Where is the Big Ben?

          Big Ben is the clock tower famous for its accuracy of time and a thirteen-ton bell. It was designed by Edmund Beckett, the first baron of Grimthorpe. It is housed in the clock tower of the House of Commons at the eastern end of the British parliament, Westminister, London. The British parliament is often mistakenly called Big Ben. This is actually the name of its biggest bell. It is so called because Sir Benjamin Hall, the Chief Commissioner of Works, was the minister responsible for its installation. Originally the name applied only to the bell, but eventually it came to indicate the clock itself. It had its first tick on 31st May, 1859. It had the longest stoppage for 13 days from the noon of 4th April till the noon of 17th April, 1977.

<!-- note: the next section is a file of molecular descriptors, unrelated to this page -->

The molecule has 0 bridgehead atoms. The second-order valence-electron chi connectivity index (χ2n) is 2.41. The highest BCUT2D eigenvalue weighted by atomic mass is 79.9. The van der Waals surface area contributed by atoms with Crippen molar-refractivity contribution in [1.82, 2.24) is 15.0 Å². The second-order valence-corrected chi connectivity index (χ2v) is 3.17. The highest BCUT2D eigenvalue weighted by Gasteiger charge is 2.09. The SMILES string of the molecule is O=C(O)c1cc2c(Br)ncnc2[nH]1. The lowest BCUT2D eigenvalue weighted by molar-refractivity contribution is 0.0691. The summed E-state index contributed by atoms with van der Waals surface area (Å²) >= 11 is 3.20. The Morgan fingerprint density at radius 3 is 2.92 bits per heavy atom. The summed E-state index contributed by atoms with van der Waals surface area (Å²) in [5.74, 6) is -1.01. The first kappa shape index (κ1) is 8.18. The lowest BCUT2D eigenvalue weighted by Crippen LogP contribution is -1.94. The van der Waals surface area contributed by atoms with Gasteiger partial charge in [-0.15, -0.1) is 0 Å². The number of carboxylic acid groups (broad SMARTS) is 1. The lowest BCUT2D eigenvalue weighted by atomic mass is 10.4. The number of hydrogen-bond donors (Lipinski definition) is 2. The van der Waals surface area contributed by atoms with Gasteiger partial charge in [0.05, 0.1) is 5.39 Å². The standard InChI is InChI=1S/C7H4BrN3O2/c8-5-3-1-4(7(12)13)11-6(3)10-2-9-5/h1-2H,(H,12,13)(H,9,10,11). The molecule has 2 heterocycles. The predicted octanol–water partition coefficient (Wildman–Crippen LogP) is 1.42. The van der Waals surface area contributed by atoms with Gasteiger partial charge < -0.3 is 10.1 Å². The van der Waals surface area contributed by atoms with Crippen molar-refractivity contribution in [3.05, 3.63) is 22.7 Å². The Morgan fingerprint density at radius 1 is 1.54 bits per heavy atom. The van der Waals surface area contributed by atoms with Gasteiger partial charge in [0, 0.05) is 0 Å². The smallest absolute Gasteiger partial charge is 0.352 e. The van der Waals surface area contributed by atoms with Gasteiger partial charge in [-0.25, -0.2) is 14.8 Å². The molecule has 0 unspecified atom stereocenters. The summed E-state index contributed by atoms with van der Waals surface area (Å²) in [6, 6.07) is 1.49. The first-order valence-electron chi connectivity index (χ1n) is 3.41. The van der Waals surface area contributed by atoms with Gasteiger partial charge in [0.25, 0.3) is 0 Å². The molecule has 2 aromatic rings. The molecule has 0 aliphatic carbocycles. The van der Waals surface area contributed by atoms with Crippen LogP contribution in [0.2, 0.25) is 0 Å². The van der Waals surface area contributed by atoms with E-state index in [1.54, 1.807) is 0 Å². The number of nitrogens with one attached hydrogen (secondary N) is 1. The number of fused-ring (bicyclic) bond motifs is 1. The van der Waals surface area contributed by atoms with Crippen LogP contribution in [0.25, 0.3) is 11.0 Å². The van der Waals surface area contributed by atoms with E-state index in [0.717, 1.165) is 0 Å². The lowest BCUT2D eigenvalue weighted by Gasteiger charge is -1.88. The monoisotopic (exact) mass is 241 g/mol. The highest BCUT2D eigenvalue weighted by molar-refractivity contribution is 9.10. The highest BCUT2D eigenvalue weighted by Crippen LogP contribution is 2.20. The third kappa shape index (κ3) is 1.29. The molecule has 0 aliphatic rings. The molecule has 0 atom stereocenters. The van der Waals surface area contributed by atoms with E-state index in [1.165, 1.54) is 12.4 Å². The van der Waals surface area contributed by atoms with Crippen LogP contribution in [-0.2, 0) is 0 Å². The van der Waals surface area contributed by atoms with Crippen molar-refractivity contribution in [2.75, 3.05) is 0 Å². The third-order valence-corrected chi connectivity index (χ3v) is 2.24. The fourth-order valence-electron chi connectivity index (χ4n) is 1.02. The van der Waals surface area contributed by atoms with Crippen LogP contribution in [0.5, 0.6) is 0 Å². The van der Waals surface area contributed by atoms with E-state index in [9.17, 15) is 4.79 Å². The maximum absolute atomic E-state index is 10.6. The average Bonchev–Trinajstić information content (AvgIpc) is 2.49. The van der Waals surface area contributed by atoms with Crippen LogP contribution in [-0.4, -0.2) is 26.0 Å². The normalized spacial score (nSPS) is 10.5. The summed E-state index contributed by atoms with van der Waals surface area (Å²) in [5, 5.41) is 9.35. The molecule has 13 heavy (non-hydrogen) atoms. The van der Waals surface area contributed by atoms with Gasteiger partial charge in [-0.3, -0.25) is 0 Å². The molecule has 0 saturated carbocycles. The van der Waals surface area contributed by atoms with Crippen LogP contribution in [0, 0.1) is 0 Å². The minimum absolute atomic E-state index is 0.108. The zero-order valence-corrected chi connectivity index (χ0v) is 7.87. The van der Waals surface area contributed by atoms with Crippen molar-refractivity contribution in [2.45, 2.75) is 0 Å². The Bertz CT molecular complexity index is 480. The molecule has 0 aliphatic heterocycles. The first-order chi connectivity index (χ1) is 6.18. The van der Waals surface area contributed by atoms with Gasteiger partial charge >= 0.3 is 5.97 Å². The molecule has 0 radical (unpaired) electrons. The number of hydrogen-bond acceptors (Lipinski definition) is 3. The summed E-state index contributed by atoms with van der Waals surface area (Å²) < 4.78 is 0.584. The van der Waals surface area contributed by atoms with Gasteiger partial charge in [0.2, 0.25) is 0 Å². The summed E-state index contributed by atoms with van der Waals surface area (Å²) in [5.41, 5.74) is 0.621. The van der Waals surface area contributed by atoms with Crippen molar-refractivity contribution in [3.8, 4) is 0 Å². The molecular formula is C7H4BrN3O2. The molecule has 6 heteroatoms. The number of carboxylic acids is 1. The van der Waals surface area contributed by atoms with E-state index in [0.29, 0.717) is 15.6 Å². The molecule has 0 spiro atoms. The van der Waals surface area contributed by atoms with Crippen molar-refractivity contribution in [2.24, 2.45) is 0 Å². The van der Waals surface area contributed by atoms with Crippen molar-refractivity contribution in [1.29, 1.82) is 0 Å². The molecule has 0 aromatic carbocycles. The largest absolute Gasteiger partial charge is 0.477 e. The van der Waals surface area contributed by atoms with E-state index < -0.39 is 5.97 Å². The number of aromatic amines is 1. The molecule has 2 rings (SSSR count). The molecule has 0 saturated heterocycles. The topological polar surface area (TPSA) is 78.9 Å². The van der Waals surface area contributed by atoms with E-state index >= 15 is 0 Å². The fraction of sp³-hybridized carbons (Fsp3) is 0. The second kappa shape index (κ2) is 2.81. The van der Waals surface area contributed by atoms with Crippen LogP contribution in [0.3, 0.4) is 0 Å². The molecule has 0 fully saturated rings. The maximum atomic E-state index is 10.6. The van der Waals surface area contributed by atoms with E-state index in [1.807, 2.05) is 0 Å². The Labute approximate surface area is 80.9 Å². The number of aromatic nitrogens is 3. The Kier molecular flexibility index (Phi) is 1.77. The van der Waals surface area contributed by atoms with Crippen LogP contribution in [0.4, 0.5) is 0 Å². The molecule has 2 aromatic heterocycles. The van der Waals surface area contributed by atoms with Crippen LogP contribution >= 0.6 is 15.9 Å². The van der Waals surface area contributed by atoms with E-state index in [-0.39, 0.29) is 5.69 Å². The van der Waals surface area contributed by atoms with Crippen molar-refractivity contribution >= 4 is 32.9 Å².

The hour bell in the clock tower was cast in 1858 and is the most broadcast bell in the world as the deep and resonant boom of the bell is regularly broadcast by the BBC all over the world. The path leading to the Big Ben is a spiral staircase of 374 steps. The height of the Roman numerals on the clock face is 2 feet and the pendulum is 13 ft long. Initially, two men used to wind the clock every week but now it is electrically wound.

          One of the most significant features of this clock has been its great accuracy ever since it was installed.